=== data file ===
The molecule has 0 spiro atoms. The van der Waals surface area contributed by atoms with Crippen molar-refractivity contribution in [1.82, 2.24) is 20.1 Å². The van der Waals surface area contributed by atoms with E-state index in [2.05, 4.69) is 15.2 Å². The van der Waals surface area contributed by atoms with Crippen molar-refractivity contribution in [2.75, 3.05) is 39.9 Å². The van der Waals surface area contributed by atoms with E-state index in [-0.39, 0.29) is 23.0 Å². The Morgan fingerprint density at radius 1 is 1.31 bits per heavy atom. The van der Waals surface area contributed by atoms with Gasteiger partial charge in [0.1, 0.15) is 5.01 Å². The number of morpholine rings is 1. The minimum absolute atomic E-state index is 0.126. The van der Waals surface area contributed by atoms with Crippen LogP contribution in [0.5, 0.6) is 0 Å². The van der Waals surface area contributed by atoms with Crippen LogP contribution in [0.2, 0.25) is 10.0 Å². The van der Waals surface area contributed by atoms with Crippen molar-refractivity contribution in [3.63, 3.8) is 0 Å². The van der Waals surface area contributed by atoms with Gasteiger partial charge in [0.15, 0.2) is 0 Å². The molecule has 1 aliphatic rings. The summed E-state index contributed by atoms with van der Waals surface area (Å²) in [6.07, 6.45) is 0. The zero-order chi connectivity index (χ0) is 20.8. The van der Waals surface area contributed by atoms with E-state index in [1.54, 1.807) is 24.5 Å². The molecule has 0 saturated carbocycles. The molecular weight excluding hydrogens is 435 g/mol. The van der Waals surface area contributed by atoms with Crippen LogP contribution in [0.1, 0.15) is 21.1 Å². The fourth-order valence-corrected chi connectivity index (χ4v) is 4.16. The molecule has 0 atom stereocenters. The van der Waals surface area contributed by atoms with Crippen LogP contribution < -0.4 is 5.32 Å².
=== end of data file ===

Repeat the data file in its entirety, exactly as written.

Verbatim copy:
The molecule has 0 spiro atoms. The van der Waals surface area contributed by atoms with Crippen molar-refractivity contribution in [1.82, 2.24) is 20.1 Å². The van der Waals surface area contributed by atoms with E-state index in [2.05, 4.69) is 15.2 Å². The van der Waals surface area contributed by atoms with Crippen molar-refractivity contribution in [2.75, 3.05) is 39.9 Å². The van der Waals surface area contributed by atoms with E-state index in [-0.39, 0.29) is 23.0 Å². The Morgan fingerprint density at radius 1 is 1.31 bits per heavy atom. The van der Waals surface area contributed by atoms with Gasteiger partial charge in [0.1, 0.15) is 5.01 Å². The number of morpholine rings is 1. The minimum absolute atomic E-state index is 0.126. The van der Waals surface area contributed by atoms with Crippen LogP contribution in [0.5, 0.6) is 0 Å². The van der Waals surface area contributed by atoms with Crippen LogP contribution in [0.2, 0.25) is 10.0 Å². The van der Waals surface area contributed by atoms with Crippen molar-refractivity contribution in [3.63, 3.8) is 0 Å². The van der Waals surface area contributed by atoms with Gasteiger partial charge in [0.15, 0.2) is 0 Å². The molecule has 1 aliphatic rings. The summed E-state index contributed by atoms with van der Waals surface area (Å²) in [6.07, 6.45) is 0. The zero-order chi connectivity index (χ0) is 20.8. The van der Waals surface area contributed by atoms with E-state index in [1.54, 1.807) is 24.5 Å². The molecule has 0 saturated carbocycles. The molecular weight excluding hydrogens is 435 g/mol. The van der Waals surface area contributed by atoms with Crippen LogP contribution in [0.1, 0.15) is 21.1 Å². The fourth-order valence-corrected chi connectivity index (χ4v) is 4.16. The molecule has 0 atom stereocenters. The van der Waals surface area contributed by atoms with Crippen LogP contribution < -0.4 is 5.32 Å².